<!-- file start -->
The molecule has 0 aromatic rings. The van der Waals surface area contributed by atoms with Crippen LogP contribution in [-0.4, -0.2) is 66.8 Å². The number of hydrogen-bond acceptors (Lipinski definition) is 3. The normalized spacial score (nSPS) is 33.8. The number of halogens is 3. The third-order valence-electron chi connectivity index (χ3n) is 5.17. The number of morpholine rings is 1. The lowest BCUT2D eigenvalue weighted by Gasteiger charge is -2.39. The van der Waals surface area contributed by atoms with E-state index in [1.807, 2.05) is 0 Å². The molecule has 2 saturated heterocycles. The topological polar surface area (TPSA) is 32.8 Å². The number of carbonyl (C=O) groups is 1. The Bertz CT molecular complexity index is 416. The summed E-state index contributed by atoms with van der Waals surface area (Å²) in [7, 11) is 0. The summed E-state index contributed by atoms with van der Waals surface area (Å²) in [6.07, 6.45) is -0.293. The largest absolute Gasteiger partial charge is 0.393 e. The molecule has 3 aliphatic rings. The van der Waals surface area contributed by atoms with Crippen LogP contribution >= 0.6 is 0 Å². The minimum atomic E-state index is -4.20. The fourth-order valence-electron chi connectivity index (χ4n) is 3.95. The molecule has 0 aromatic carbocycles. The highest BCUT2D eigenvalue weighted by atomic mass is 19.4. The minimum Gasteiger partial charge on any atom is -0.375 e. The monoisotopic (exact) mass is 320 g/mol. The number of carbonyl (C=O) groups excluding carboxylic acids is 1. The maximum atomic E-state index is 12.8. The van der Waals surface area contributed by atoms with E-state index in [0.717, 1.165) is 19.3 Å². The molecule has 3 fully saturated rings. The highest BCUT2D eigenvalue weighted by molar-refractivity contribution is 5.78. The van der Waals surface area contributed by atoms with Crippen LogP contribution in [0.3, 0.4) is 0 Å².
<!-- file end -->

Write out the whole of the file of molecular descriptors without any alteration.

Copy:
The molecule has 0 aromatic rings. The van der Waals surface area contributed by atoms with Crippen LogP contribution in [-0.4, -0.2) is 66.8 Å². The number of hydrogen-bond acceptors (Lipinski definition) is 3. The normalized spacial score (nSPS) is 33.8. The number of halogens is 3. The third-order valence-electron chi connectivity index (χ3n) is 5.17. The number of morpholine rings is 1. The lowest BCUT2D eigenvalue weighted by Gasteiger charge is -2.39. The van der Waals surface area contributed by atoms with E-state index in [1.807, 2.05) is 0 Å². The molecule has 2 saturated heterocycles. The topological polar surface area (TPSA) is 32.8 Å². The number of carbonyl (C=O) groups is 1. The Bertz CT molecular complexity index is 416. The summed E-state index contributed by atoms with van der Waals surface area (Å²) in [7, 11) is 0. The summed E-state index contributed by atoms with van der Waals surface area (Å²) in [6.07, 6.45) is -0.293. The largest absolute Gasteiger partial charge is 0.393 e. The molecule has 3 aliphatic rings. The van der Waals surface area contributed by atoms with Crippen LogP contribution >= 0.6 is 0 Å². The minimum atomic E-state index is -4.20. The fourth-order valence-electron chi connectivity index (χ4n) is 3.95. The molecule has 0 aromatic carbocycles. The highest BCUT2D eigenvalue weighted by atomic mass is 19.4. The minimum Gasteiger partial charge on any atom is -0.375 e. The monoisotopic (exact) mass is 320 g/mol. The number of carbonyl (C=O) groups excluding carboxylic acids is 1. The maximum atomic E-state index is 12.8. The van der Waals surface area contributed by atoms with E-state index in [0.717, 1.165) is 19.3 Å². The molecule has 3 fully saturated rings. The highest BCUT2D eigenvalue weighted by molar-refractivity contribution is 5.78. The van der Waals surface area contributed by atoms with Crippen LogP contribution in [0.3, 0.4) is 0 Å².